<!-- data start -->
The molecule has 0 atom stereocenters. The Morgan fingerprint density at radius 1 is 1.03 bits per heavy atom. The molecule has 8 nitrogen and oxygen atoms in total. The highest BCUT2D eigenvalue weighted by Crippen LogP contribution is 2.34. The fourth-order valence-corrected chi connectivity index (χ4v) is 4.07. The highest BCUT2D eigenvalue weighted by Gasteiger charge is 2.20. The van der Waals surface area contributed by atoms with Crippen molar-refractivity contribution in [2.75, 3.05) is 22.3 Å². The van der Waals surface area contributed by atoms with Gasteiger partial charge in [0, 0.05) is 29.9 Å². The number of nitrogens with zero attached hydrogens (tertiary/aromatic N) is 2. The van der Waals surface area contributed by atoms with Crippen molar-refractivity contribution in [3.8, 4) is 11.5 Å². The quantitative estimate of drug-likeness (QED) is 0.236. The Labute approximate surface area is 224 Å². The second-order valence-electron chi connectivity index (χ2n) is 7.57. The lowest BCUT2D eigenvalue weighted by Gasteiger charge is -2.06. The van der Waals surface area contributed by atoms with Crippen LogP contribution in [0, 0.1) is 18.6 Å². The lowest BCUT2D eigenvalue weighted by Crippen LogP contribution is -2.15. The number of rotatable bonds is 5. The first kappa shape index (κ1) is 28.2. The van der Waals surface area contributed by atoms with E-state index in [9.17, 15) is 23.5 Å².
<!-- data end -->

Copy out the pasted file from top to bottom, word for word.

The molecule has 0 atom stereocenters. The Morgan fingerprint density at radius 1 is 1.03 bits per heavy atom. The molecule has 8 nitrogen and oxygen atoms in total. The highest BCUT2D eigenvalue weighted by Crippen LogP contribution is 2.34. The fourth-order valence-corrected chi connectivity index (χ4v) is 4.07. The highest BCUT2D eigenvalue weighted by Gasteiger charge is 2.20. The van der Waals surface area contributed by atoms with Crippen molar-refractivity contribution in [2.75, 3.05) is 22.3 Å². The van der Waals surface area contributed by atoms with Gasteiger partial charge in [0, 0.05) is 29.9 Å². The number of nitrogens with zero attached hydrogens (tertiary/aromatic N) is 2. The van der Waals surface area contributed by atoms with Crippen molar-refractivity contribution in [3.8, 4) is 11.5 Å². The quantitative estimate of drug-likeness (QED) is 0.236. The Labute approximate surface area is 224 Å². The second-order valence-electron chi connectivity index (χ2n) is 7.57. The lowest BCUT2D eigenvalue weighted by Gasteiger charge is -2.06. The van der Waals surface area contributed by atoms with Crippen LogP contribution in [0, 0.1) is 18.6 Å². The lowest BCUT2D eigenvalue weighted by Crippen LogP contribution is -2.15. The number of rotatable bonds is 5. The first kappa shape index (κ1) is 28.2. The van der Waals surface area contributed by atoms with E-state index in [9.17, 15) is 23.5 Å².